HR Reform at the United Nations

By Sunoo, Brenda Paik | Workforce, June 1999 | Go to article overview

HR Reform at the United Nations


Sunoo, Brenda Paik, Workforce


Wednesday, April 7 New York City

AT A GLANCE

Organization: United Nations

Type of Organization

An organization comprised of 185 sovereign States that maintains international peace and security, develops friendly relations among nations and promotes social progress, better living standards and human rights.

Headquarters:

New York City

Employees

8,500 at the UN Secretariat; 64,700 by the entire UN system

Assistant Secretary-General for HR Management:

Rafiah Salim

HR Employees: 120

Web Site Address: www.un.org

You Should Know:

The Office of Human Resources Management (OHRM) has begun to implement new measures designed to transform how the UN makes use of its staff and management.

There's probably no organization whose mission is more nobleand complex-than the United Nations. I first learned of the UN in grammar school in the 1950s. After a class segment on World War II, our teacher ended the world history unit with the UN's longterm vision of world peace. Today, the United Nations is a global entity of 185 sovereign States that voluntarily works for global peace, promotes friendship among all nations and supports economic and social progress.

The UN came into being on October 24, 1945. A forum for all nations of the world, it is a diverse meeting place that helps find solutions to disputes or problems, and acts on virtually any matter or concern to humanity: refugee protection in Kosovo, starvation in North Korea, illiteracy, eradicating landmines or fighting the AIDS epidemic, among other critical issues.

I had wanted to shadow the top human resources executive of the UN for a long time. But Rafiah Salim, assistant secretary-general for human resources management, was unavailable last year because she was flying back to her native land, Malaysia. Her e-mail then was quick and cordial, "I regret I cannot do the interview at this time. But please call me again next year." Perhaps she didn't expect me to remember her offer, but I did.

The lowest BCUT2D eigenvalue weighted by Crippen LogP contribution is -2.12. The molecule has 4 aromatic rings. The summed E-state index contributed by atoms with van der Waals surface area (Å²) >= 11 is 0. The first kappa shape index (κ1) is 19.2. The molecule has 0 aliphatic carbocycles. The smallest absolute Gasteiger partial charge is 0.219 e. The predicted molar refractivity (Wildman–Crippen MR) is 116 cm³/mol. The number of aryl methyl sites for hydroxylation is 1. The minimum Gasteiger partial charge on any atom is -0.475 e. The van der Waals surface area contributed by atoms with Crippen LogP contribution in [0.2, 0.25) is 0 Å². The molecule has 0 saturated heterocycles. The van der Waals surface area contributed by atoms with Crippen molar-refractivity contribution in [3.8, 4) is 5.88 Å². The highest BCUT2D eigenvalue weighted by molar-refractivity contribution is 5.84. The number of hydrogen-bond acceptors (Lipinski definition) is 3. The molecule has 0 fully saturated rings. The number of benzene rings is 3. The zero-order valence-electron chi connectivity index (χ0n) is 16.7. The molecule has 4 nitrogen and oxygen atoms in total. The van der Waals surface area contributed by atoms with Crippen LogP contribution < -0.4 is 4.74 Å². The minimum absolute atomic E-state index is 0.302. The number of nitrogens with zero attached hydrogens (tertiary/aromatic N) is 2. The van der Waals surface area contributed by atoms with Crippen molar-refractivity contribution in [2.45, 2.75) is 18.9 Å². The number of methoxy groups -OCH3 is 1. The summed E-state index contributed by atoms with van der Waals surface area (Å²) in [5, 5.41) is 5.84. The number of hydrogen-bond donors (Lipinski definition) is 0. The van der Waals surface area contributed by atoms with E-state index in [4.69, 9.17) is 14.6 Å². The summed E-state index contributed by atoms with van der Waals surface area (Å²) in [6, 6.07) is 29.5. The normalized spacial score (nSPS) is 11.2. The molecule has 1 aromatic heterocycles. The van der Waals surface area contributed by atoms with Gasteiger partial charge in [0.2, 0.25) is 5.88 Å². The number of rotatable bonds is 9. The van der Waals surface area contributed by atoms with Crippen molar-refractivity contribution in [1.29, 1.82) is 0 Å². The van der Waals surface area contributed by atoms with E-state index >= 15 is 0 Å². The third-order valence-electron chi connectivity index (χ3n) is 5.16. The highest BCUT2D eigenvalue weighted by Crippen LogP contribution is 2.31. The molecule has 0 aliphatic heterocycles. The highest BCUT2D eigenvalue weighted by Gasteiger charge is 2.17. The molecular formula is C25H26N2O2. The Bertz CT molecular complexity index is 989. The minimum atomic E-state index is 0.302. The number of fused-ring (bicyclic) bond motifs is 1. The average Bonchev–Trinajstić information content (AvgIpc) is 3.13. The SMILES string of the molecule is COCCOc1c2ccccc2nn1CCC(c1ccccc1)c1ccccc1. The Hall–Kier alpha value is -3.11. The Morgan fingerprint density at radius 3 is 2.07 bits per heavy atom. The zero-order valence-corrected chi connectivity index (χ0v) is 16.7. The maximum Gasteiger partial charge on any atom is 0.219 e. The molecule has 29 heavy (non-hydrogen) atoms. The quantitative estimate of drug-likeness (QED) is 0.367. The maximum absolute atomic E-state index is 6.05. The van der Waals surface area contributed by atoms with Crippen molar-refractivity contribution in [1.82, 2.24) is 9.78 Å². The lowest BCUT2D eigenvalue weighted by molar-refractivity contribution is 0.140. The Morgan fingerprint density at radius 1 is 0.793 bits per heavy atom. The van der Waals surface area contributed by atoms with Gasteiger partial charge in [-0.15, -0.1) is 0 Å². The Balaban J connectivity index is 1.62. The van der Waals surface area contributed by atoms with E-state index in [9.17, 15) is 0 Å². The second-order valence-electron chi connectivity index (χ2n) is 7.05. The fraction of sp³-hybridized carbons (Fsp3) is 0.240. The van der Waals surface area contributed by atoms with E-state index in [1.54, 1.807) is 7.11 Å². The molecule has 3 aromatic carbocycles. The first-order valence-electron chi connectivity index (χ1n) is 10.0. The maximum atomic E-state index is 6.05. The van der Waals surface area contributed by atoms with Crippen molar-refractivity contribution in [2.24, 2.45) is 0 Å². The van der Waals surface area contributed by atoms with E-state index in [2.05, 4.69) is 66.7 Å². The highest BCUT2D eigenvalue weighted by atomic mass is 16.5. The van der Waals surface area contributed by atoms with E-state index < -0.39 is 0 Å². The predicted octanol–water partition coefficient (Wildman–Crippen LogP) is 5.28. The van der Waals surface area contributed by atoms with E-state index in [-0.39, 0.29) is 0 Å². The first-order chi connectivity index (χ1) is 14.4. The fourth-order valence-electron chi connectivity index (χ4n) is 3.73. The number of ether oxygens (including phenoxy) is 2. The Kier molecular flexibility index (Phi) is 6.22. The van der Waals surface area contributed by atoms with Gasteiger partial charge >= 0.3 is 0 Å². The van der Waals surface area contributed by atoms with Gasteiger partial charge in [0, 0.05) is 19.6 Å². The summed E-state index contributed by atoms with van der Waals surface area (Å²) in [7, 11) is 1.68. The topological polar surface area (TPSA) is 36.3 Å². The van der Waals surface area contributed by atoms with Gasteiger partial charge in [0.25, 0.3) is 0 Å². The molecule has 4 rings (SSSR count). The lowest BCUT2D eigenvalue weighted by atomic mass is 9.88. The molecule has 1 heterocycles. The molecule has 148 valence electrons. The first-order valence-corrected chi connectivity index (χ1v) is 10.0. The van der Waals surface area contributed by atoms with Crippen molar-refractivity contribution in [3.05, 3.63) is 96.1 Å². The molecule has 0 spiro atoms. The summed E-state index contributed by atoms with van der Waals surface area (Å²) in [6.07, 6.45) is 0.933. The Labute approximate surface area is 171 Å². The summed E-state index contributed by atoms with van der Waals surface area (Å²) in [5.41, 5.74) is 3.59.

As fate would have it, I set up my interview this year on the same day Rafiah was submitting a human resources statement to the General Assembly. In preparation for our meeting, her communications specialist, Samsiah Abdul-Majid, had sent me information regarding the United Nations Secretary-General Kofi Annan's (Ghana) efforts to modernize the United Nations.

In a recent report to the General Assembly on Human Resources Management Reform, Annan outlined a vision for a new management culture of empowerment, responsibility and accountability. The overarching goal, he says, "is to align our human resources with our global mission of peace, development and human rights around the world."

The Office of Human Resources Management (OHRM) is the personnel arm of the UN Secretariat. As such, it has begun to implement new measures to transform how the United Nations makes use of its staff and management of 8,500 core employees. This "quiet HR revolution" initially began in 1994, when the General Assembly adopted Annan's reform strategy. In short, the strategy focuses on measures that will alter the delegation of authority, streamline procedures, improve HR planning, promote staff development and ensure long-term transformation.

8:30 a.m.

I arrive by taxi on the corner of 46th Street and First Avenue. In just one 360degree turn, I can view a microcosm of the world: the UN General Assembly and Secretariat building, Raoul Wallenberg Walk, the National Bank of Pakistan, Allard Lowenstein Square and the formidable United States Mission -and employees of every hue passing the security gate with their ID badges. However, there are no colorful flags of the 185 member States flapping against the morning breeze. Only a UN flag flying at halfmast.

9.00 a.m.

My photographer and I arrive at the visitor's desk to sign in and obtain our press passes for the day. …

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